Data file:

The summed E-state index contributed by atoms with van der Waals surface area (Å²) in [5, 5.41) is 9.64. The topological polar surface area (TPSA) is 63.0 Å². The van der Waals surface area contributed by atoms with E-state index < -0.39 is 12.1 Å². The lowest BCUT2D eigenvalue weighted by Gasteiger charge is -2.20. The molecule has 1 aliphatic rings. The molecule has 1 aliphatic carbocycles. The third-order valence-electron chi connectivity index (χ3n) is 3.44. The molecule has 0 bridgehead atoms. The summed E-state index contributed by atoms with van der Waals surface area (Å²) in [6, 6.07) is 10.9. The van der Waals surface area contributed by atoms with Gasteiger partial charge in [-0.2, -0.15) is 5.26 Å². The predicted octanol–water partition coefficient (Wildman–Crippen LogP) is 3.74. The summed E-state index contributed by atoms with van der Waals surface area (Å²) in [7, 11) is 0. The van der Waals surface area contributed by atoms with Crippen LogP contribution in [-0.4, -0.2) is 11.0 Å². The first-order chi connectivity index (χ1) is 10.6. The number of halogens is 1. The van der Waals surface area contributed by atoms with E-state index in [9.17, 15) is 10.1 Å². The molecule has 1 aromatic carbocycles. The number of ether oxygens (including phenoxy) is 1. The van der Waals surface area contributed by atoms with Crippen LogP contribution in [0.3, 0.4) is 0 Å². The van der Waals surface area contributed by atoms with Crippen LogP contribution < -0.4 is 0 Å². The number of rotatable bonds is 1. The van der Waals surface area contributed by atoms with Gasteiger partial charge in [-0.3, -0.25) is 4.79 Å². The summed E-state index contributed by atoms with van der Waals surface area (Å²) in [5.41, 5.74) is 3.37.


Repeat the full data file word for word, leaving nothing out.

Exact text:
The summed E-state index contributed by atoms with van der Waals surface area (Å²) in [5, 5.41) is 9.64. The topological polar surface area (TPSA) is 63.0 Å². The van der Waals surface area contributed by atoms with E-state index < -0.39 is 12.1 Å². The lowest BCUT2D eigenvalue weighted by Gasteiger charge is -2.20. The molecule has 1 aliphatic rings. The molecule has 1 aliphatic carbocycles. The third-order valence-electron chi connectivity index (χ3n) is 3.44. The molecule has 0 bridgehead atoms. The summed E-state index contributed by atoms with van der Waals surface area (Å²) in [6, 6.07) is 10.9. The van der Waals surface area contributed by atoms with Gasteiger partial charge in [-0.2, -0.15) is 5.26 Å². The predicted octanol–water partition coefficient (Wildman–Crippen LogP) is 3.74. The summed E-state index contributed by atoms with van der Waals surface area (Å²) in [7, 11) is 0. The van der Waals surface area contributed by atoms with Crippen LogP contribution in [-0.4, -0.2) is 11.0 Å². The first-order chi connectivity index (χ1) is 10.6. The number of halogens is 1. The van der Waals surface area contributed by atoms with E-state index in [9.17, 15) is 10.1 Å². The molecule has 1 aromatic carbocycles. The number of ether oxygens (including phenoxy) is 1. The van der Waals surface area contributed by atoms with Crippen LogP contribution in [0.3, 0.4) is 0 Å². The van der Waals surface area contributed by atoms with Crippen LogP contribution < -0.4 is 0 Å². The number of rotatable bonds is 1. The van der Waals surface area contributed by atoms with Gasteiger partial charge in [-0.3, -0.25) is 4.79 Å². The summed E-state index contributed by atoms with van der Waals surface area (Å²) in [5.41, 5.74) is 3.37.